were i to rip a screen shot, i'd probably be looking at 'tempest.' :)

there are a ton of awesome games to parody and satirize, and it's done, like, constantly to the point where i think atari even quit being specific with their c&d's and just sends one out justified or not without even mentioning what specifically they claim is infringement, lol.

i think i already know the answer, but let me ask your opinion, tim: if i did a shirt with a 100 pac-men on it and a single space invader dude thrown in, is there any pop-art defense to be used?
 

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pfft, you're no help. and here i was wanting to throw out such things as derivative work and transformativeness as it relates to fair use, but noooooooooooo, you just won't be baited today, will you? :) of course IP owners would think differently ~ half of them think, i think, that by looking at their designs you're infringing on their work.

i was reading an article not long ago about some art show in the UK where it was nothing but 'new art' created from copyrighted images. the ironic part was that no photography was allowed. the artists felt that by taking a picture of their infringed images constituted copyright infringement in itself. indeed, the journalist wasn't even allowed to take a picture of the sign saying 'no pictures allowed' as it had some font and layout they didn't want 'copied.'

it seems to usually boil down to who has the deepest pockets to fight the case. win by attrition. why not? it worked for all the major auto makers for decades. :)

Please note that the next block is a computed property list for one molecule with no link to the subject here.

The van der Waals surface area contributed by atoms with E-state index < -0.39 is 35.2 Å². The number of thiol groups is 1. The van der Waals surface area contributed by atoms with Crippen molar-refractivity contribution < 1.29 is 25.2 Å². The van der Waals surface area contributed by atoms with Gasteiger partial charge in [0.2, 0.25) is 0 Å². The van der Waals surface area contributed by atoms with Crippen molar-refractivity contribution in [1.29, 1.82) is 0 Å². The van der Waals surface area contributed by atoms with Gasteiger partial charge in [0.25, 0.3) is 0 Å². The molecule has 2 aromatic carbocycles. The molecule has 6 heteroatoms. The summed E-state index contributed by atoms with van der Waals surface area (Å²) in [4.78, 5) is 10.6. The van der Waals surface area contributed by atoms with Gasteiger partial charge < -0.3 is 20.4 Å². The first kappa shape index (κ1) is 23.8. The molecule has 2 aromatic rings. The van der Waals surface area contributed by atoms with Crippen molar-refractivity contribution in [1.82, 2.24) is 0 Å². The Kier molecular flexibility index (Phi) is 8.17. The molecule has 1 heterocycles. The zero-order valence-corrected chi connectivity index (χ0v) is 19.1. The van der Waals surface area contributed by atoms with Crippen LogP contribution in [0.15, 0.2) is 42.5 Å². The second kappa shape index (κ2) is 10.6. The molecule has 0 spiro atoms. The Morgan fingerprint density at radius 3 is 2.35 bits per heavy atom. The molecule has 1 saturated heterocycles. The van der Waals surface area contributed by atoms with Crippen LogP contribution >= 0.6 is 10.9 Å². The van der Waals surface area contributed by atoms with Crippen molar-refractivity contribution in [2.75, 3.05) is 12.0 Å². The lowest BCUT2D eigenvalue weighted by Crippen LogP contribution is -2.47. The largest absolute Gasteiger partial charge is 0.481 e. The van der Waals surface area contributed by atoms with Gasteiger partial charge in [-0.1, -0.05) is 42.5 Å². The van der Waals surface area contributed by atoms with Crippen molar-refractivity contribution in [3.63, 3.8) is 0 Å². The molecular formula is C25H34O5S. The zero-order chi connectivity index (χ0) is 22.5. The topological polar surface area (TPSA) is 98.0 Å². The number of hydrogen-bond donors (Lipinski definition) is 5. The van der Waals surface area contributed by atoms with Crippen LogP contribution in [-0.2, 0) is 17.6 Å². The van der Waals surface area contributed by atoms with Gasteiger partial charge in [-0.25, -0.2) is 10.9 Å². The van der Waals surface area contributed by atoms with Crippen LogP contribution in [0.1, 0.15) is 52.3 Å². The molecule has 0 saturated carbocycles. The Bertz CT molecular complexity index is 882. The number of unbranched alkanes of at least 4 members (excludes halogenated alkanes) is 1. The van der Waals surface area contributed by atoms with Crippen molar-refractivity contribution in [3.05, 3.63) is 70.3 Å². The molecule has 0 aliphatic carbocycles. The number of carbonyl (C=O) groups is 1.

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well, sir, i could probably have come up with a better example had i given it some thought, though that was just what popped to mind at that moment. still, i would argue that the meaning and message supersedes the original, and that these specific images are crucial to understanding the message of violent revolution with iconic imagery. in other words, i would argue that there is actual meaning present, go into depth on the meaning behind the design, and say that the purpose is to actually reverse the rolls of the images and turn them into something they were never intended to be so that whenever the separate images are viewed apart from that design a new meaning may possibly be extrapolated based on the new philosophic portrayal presented in this design of those images, and thereby make the work transformative. kinda like putting a mustache and beard on mona lisa and aggravating a lot of frenchmen in the process.